Hacker News new | past | comments | ask | show | jobs | submit login
An algorithm for the Names at the 9/11 Memorial (newyorker.com)
154 points by erehweb on May 9, 2011 | hide | past | web | favorite | 47 comments



"Even so, the first few computer scientists and statisticians the foundation got in touch with said that it couldn’t be done."

Really? Wtf kind of incompetents were arguing that it couldn't be done?

I'm not arguing that it was or should have been easy, of course. It sounds like a fascinating challenge. And I'm also not claiming that any computer scientist, even a good one, could have solved it. But any vaguely competent computer scientist should have been able to say, "that's a cool problem, and you need to talk to a graph drawing expert."

Of course, this could have been a case of the source saying "they said it was hard" and the writer mangling that into "they said it couldn't be done". But still.


Of course, this could have been a case of the source saying "they said it was hard" and the writer mangling that into "they said it couldn't be done". But still.

I think it is more likely they said "It isn't a well-defined problem."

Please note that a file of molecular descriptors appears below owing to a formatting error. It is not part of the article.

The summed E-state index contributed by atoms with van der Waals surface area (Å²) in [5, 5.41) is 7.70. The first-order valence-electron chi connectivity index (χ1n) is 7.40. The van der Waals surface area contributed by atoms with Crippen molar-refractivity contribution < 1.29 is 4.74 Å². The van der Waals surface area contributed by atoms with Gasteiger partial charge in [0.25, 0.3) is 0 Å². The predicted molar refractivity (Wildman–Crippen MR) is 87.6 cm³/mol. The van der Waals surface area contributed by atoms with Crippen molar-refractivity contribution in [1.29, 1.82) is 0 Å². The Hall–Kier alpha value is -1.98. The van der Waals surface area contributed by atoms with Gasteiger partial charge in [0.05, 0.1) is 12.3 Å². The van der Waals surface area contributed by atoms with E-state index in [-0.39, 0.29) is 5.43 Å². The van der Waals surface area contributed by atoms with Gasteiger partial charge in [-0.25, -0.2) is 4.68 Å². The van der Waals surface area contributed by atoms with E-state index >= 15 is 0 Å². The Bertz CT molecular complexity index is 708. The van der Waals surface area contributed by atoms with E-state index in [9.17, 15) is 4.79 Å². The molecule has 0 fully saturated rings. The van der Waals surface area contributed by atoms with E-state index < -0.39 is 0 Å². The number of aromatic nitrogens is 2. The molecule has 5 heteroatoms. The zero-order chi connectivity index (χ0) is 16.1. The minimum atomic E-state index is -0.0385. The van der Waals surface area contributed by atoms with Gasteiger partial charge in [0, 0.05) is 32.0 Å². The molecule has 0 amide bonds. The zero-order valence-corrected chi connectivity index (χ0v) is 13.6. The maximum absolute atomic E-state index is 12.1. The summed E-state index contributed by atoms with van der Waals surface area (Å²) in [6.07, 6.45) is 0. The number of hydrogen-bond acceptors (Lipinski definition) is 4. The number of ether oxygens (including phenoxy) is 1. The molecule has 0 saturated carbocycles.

It's possible that the problem was originally stated in such a way that there was no solution. Perhaps the original statement of the problem was that each name must be adjacent to every name in its cluster, and readable. But the cluster of 658 people at Cantor Fitzgerald probably makes that impossible - how do you have 658 names all readable and adjacent to each other (in two dimensions)?

Perhaps they really answered "as the problem is stated, it can't be done, without compromises."

Then again, I tend to give computer scientists and statisticians the benefit of the doubt (and not so much the writer).


If I had been asked, my reply would have been "It can't be done. If you want help from me or someone like me, you'll need to make a loose ranking of the qualities of the ideal solution, and we can try some approximations".

I might even have left the latter sentence out, since it's clearly implicit. Maybe whoever they found left it out or maybe they didn't even consider it, but the artist could have made the addition too. I suspect the first few people just weren't interested.


"fascinating challenge" != "publishable"

It's possible that any academic asked might have concluded that there wasn't a general publishable result to be had from this work and therefore that it wasn't worth doing. Just because something is interesting doesn't necessarily mean it is of any interest from a research perspective.

[NB I left academic research in CS for pretty much these reasons - I like interesting stuff].


There are plenty of people that know computer science that will do contract work.